Queen Elizabeth II has travelled to more than 120 countries across the globe, always with a significant entourage in tow. Though one such royal excursion overseas marked a departure from the rest when the Queen, 92, almost went it alone during one outing. This was an unorthodox approach for the UK monarch, during her mission to Zambia, in Africa to promote the crown in diplomacy. But Prince Philip’s wife appeared to have no objection to undertaking it to please the mass crowds that had gathered to see her.
Royal biographer Robert Hardman detailed the swerve from tradition in his new book, Queen of the World.
He quotes a letter on the Queen and Prince Philip’s trip, written by writer Len Allison.
Len had said: “There was gratitude the Queen had come to Zambia in its time of trouble.
“There was undoubtedly also an aura of mystery and respect about the person of the Queen.”
Robert detailed how the rest of the monarch’s tip played out – with surprising results for her security.
He wrote how the Central Committee Commissar of Lusaka Province, Fines Bulawayo, was visited by a delegation of elders with a request.
He wrote: “the public, they insisted, wanted the monarch’s police escort removed because it was obstructing the view.
“‘The people wanted to see the Queen,’ Bulawayo explained.
“‘She had no need for police protection. The people were her safeguard.”
Yet as the royal party took to their aircraft to continue their route, after the road vehicle tour, a “leisurely regal approach” was somewhat switched.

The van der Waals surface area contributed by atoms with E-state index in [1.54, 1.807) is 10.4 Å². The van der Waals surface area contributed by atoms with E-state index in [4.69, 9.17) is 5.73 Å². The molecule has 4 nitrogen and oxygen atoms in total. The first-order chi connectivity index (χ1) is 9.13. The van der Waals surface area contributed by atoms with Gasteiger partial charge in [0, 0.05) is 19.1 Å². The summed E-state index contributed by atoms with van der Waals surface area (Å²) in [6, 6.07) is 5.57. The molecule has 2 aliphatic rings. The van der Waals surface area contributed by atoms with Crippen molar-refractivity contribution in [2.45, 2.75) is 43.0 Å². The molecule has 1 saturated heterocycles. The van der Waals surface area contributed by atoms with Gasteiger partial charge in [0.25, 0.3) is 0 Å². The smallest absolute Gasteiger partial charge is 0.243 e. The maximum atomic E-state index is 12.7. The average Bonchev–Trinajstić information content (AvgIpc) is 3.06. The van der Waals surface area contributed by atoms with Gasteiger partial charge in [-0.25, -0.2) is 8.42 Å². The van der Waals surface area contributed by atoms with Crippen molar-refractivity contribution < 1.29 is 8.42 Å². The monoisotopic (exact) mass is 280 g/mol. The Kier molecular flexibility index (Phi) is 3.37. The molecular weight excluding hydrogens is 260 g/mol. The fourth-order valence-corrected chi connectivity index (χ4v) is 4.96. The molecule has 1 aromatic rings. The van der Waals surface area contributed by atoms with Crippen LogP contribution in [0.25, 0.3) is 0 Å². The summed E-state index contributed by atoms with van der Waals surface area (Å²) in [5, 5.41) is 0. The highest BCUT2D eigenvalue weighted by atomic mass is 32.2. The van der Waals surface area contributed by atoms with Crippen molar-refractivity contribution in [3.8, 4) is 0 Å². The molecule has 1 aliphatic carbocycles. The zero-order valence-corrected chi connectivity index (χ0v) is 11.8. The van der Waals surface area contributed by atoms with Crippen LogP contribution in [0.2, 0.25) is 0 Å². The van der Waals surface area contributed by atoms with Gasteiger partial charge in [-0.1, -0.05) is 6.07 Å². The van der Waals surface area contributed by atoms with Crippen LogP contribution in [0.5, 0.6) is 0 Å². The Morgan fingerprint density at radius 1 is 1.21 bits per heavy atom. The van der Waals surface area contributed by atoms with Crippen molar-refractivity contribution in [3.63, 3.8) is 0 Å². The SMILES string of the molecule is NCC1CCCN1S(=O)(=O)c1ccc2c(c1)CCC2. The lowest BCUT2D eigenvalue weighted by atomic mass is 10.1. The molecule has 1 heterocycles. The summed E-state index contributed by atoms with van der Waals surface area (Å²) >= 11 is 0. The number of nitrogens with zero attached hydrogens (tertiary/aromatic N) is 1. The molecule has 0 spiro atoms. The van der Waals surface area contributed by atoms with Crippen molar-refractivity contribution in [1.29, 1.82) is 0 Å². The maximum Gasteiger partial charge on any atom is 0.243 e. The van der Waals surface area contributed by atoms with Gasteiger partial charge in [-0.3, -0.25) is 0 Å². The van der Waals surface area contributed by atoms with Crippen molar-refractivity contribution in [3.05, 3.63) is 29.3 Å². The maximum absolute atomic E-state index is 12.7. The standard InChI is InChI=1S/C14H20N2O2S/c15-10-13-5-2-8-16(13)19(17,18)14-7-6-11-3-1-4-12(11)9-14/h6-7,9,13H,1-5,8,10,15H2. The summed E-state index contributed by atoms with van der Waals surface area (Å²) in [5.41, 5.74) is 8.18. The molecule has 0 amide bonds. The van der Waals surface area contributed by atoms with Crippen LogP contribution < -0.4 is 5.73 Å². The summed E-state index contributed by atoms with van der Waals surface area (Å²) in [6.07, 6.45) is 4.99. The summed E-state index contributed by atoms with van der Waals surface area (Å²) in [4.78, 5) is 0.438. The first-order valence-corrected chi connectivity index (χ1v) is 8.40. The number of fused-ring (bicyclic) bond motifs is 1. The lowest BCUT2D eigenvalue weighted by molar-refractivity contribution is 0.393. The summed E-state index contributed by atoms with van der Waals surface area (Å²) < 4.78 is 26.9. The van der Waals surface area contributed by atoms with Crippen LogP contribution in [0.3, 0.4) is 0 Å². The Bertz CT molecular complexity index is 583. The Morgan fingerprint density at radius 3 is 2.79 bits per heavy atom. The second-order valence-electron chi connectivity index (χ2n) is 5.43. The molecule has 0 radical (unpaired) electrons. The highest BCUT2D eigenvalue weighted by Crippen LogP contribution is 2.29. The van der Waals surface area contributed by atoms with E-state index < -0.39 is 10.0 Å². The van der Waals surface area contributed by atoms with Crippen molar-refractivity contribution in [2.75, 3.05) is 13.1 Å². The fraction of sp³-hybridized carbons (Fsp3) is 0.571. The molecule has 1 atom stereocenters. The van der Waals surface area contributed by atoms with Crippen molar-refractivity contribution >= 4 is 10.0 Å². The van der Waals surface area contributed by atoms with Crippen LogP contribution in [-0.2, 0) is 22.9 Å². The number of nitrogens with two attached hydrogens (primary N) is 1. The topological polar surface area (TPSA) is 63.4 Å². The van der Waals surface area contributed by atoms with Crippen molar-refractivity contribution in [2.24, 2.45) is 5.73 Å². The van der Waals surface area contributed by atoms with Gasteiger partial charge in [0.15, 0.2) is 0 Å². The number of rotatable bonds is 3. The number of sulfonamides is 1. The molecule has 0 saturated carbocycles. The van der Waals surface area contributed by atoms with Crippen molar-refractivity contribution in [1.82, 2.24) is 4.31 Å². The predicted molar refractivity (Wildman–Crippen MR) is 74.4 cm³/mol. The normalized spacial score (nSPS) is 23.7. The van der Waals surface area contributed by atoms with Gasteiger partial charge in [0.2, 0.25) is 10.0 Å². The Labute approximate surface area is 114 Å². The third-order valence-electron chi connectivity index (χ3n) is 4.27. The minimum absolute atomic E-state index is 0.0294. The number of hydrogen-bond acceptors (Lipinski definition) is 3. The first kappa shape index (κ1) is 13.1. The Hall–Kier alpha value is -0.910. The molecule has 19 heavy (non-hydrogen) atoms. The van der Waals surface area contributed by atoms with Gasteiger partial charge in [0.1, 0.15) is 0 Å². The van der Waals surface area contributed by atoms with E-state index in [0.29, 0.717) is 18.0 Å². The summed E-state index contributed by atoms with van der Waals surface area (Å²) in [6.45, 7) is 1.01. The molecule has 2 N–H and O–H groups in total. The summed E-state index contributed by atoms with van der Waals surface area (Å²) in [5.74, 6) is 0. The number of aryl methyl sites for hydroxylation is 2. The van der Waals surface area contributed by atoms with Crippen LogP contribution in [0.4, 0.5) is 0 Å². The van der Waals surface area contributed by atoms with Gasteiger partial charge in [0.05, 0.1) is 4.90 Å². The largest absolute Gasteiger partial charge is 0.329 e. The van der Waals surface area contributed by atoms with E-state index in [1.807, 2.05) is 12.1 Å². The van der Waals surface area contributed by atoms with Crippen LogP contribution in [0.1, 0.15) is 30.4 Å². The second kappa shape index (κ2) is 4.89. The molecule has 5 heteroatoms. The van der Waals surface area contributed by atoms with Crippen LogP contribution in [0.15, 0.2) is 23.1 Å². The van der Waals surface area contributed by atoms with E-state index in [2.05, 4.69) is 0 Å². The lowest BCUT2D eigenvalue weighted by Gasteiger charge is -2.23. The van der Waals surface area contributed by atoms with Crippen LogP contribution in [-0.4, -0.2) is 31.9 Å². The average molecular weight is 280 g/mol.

The pilot ensured the craft was put into a perpendicular dive should someone decide to set off a missile in an attempt to strike the royal couple.
Express.co.uk previously reported how the government also feared the Queen was in danger during a “controversial and dangerous” trip to Ghana, in 1961.
Meanwhile, the Queen’s hidden “terror” during royal tours has been put under the spotlight – and it is nothing to do with her personal security.
Royal writer Kitty Kelley has shone light on the Queen’s seeming less than confident side in her recent book.
The Royals details the difference in character between the monarch and the Duke of Edinburgh, 96, during their official state trips abroad.
She said during such occasions, Queen Elizabeth II appeared to feel “self conscious” about “the gaps in her education.”
Kitty wrote: “Philip chatted with anyone about anything, while Elizabeth worried constantly about what to say.”
She added how Elizabeth was said to have confided her worries about public conversation with a close friend, and quoted the chat during which the monarch is said to have stated: “Believe it or not, I lie in my bath before dinner, and think, Oh, who am I going to sit by and what do they talk about?
“I’m absolutely terrified of sitting next to people in case they talk about things I have never heard of.”